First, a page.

Moline, Illinois-based John Deere (2017 revenues approximately US$27 billion) has reported the company will establish a distribution center in the Republic of Cuba, joining San Juan, Puerto Rico-based Rimco, the Republic of Cuba distributor for Peoria, Illinois-based Caterpillar Inc. (2017 revenues approximately US$38 billion) whose distribution center will be located within the Special Development Zone of Mariel (ZEDM). The announcements were made during the 35th Havana International Fair (FIHAV 2017).
Neither John Deere nor Caterpillar have issued media releases or posted information on their respective Internet sites.
John Deere Financial Services will be providing payment terms/financing for the exports, primarily Series 5000 (price range US$25,000.00 to US$80,000.00) with a limited quantity of Series 7000 (price range US$219,000.00 to US$280,000.00).
According to the company, several hundred tractors, parts and accessories may be exported from the United States to the Republic of Cuba during the next four years, with the first deliveries (for testing and evaluation) scheduled for mid-November 2017.
The potential value of the several hundred products exported from the United States to the Republic of Cuba that would be financed could range from US$9 million to US$30 million.
Without the provision of substantial discounts in conjunction with extended payment terms and low-interest financing, United States companies remain at a competitive disadvantage as the government of the Republic of Cuba and Republic of Cuba government-operated companies prefer government-to-government transactions and government-to-government financing agreements.
For example, the governments of the People's Republic of China, Russian Federation, Japan, Belarus, France and India provide substantial long-term financing for durable product exports to the Republic of Cuba; and those financing agreements are generally extended when repayment is problematic, which is often.
Due to inaction by the Obama Administration throughout its two terms in office, despite repeated requests from representatives of the United States business community, payments from the Republic of Cuba to John Deere and Caterpillar will be routed through financial institutions located in third countries.
The Triangular Payment Problem
The Office of Foreign Assets Control (OFAC) of the United States Department of the Treasury does not authorize Republic of Cuba government-operated financial institutions to have correspondent accounts with United States-based financial institutions. However, the OFAC does authorize United States financial institutions to have correspondent accounts with Republic of Cuba government-operated financial institutions.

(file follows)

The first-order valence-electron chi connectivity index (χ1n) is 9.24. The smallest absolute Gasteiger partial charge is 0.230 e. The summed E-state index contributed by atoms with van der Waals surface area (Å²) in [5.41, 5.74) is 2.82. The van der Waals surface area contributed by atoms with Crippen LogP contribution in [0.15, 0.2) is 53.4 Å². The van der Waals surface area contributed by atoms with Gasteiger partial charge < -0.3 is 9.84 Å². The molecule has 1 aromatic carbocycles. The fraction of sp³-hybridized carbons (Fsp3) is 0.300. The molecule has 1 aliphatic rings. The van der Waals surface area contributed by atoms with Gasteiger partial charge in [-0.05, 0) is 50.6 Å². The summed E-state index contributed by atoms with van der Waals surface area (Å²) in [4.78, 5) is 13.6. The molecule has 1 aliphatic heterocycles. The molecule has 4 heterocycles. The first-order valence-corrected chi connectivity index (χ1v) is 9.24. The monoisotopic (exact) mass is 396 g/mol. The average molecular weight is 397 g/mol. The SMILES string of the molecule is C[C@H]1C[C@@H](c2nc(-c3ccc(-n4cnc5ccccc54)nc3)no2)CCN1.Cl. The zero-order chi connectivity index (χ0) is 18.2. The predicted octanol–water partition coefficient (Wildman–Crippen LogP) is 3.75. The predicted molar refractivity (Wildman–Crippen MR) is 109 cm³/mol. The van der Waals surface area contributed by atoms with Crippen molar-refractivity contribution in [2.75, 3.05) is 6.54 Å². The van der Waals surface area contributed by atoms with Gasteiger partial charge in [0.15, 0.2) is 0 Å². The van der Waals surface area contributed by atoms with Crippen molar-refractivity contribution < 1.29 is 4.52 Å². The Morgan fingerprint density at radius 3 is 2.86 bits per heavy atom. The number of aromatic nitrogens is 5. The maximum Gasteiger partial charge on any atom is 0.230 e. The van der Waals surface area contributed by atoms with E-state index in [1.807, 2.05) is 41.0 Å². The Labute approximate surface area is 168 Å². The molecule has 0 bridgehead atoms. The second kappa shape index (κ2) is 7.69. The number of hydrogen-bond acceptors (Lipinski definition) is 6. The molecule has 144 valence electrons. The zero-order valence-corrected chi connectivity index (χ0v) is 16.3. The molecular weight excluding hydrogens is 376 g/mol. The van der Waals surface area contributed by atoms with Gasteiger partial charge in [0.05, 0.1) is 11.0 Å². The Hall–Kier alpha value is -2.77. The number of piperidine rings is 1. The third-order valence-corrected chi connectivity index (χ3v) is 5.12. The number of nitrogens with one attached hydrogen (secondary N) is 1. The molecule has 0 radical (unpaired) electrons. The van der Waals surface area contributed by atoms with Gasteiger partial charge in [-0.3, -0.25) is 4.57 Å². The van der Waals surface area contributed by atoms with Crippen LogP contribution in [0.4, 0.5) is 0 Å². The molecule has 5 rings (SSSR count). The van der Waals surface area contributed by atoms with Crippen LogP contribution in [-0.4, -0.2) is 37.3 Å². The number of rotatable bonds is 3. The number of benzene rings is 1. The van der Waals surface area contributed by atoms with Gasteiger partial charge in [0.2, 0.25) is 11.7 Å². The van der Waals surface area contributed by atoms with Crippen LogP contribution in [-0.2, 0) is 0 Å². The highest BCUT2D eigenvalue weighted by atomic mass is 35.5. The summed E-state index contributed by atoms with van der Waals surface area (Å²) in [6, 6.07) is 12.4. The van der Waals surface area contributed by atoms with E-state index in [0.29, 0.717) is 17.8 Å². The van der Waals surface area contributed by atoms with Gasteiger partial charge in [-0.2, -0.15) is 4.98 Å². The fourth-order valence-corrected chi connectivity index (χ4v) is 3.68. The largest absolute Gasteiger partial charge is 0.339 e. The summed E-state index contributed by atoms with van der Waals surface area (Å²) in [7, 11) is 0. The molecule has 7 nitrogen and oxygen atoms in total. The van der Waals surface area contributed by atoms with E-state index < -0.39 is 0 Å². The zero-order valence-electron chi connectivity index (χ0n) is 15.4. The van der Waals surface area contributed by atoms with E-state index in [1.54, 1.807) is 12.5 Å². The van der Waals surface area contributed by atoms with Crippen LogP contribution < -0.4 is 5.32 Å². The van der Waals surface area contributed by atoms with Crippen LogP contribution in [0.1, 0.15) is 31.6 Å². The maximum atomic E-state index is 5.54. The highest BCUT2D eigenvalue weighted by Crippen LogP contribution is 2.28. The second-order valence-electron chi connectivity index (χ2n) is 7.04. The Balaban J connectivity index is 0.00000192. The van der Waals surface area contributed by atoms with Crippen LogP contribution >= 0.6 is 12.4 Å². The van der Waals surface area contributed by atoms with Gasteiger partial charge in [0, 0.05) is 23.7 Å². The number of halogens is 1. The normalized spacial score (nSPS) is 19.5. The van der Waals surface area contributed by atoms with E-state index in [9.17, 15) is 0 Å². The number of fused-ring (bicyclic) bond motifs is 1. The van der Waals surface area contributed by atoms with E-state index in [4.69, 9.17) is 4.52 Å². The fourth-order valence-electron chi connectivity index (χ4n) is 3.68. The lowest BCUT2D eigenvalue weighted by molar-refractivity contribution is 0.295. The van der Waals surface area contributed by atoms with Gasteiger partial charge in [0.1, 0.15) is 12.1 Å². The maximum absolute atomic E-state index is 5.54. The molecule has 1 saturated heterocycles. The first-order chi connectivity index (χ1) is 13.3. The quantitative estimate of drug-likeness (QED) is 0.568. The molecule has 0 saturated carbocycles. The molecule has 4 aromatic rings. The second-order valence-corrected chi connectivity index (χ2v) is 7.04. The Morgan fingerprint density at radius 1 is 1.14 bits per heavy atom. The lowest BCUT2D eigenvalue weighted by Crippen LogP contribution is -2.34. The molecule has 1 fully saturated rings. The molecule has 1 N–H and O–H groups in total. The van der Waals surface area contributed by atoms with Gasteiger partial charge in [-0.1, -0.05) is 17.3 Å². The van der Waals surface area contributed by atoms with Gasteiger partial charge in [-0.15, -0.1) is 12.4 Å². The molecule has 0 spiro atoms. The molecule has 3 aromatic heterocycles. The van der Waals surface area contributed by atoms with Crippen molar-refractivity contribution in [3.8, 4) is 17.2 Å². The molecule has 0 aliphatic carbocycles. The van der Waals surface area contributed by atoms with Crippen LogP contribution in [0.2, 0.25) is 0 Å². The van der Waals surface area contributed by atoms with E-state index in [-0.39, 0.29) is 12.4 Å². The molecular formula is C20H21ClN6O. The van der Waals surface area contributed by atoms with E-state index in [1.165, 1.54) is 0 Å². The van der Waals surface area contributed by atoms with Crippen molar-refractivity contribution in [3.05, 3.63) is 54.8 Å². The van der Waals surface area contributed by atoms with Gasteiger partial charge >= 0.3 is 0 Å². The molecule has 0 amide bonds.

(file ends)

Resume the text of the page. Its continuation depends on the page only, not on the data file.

Without a change to this OFAC regulation, the payment process for funds from the United States to the Republic of Cuba and from the Republic of Cuba to the United States remains triangular rather than a straight line- which would be more efficient, more timely (same day versus two or more days), and less costly.
In 2015, the OFAC authorized Pompano Beach, Florida-based Stonegate Bank (2017 assets approximately US$2.5 billion) to have an account with Republic of Cuba government-operated Banco Internacional de Comercio SA (BICSA). There is also Republic of Cuba government-operated Banco Financiero Internacional SA (BFI) which handles international payments. Unfortunately, because BICSA (and BFI) are not permitted to have an account with Stonegate Bank, funds are sent and received through Panama City, Panama-based Multibank, which has extensive dealings with the Republic of Cuba.
Additional effort. Additional time. Additional expense. And, additional reasons for the government of the Republic of Cuba to avoid United States-based companies.
Why should Stonegate Bank, which on 13 October 2016 reported having sixty (60) United States-based companies that are or would like to engage in commercial transactions with Republic of Cuba-based entities, need to share its business (and lessen benefits to its shareholders) with a financial institution located in Panama?
Since 2013, an increasing number of vessels from the United States and other countries have been calling at the port of Mariel, located approximately forty (road) miles from Havana. The port of Mariel is managed by Singapore-based PSA International.
The container terminal at the port of Mariel sits within the 180-square-mile ZEDM. The facility 2,300 feet of jetty and four quay cranes which can accommodate 13,000 TEU Neo-Panamax vessels.
Salvador, Brazil-based Odebrecht (2016 revenues approximately US$30 billion) was the primary contractor for the port of Mariel and ZEDM. Approximately US$683 million in primary financing was provided by the National Bank of Economic and Social Development (BNDES) of Brazil. Institutions in China and Venezuela also provided financing.
Two new rail-mounted gantry cranes from Shanghai, China, arrived in September 2016. Currently, the port of Mariel has an average of one train per day.